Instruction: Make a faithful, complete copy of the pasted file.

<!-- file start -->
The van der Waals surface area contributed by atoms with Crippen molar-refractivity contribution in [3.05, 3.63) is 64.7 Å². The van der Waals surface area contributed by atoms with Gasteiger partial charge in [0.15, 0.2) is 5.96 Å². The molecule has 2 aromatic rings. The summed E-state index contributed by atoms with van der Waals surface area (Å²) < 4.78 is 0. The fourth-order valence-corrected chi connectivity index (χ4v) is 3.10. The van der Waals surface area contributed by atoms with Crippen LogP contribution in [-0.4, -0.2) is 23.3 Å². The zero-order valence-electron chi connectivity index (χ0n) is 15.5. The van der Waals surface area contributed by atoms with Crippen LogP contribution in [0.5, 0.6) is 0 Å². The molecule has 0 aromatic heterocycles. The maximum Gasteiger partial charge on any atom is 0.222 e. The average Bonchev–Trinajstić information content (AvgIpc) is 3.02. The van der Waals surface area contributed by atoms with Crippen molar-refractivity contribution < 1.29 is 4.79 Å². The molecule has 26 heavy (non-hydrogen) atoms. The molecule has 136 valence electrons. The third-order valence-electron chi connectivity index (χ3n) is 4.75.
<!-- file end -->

The van der Waals surface area contributed by atoms with Crippen molar-refractivity contribution in [3.05, 3.63) is 64.7 Å². The van der Waals surface area contributed by atoms with Gasteiger partial charge in [0.15, 0.2) is 5.96 Å². The molecule has 2 aromatic rings. The summed E-state index contributed by atoms with van der Waals surface area (Å²) < 4.78 is 0. The fourth-order valence-corrected chi connectivity index (χ4v) is 3.10. The van der Waals surface area contributed by atoms with Crippen LogP contribution in [-0.4, -0.2) is 23.3 Å². The zero-order valence-electron chi connectivity index (χ0n) is 15.5. The van der Waals surface area contributed by atoms with Crippen LogP contribution in [0.5, 0.6) is 0 Å². The molecule has 0 aromatic heterocycles. The maximum Gasteiger partial charge on any atom is 0.222 e. The average Bonchev–Trinajstić information content (AvgIpc) is 3.02. The van der Waals surface area contributed by atoms with Crippen molar-refractivity contribution < 1.29 is 4.79 Å². The molecule has 26 heavy (non-hydrogen) atoms. The molecule has 136 valence electrons. The third-order valence-electron chi connectivity index (χ3n) is 4.75.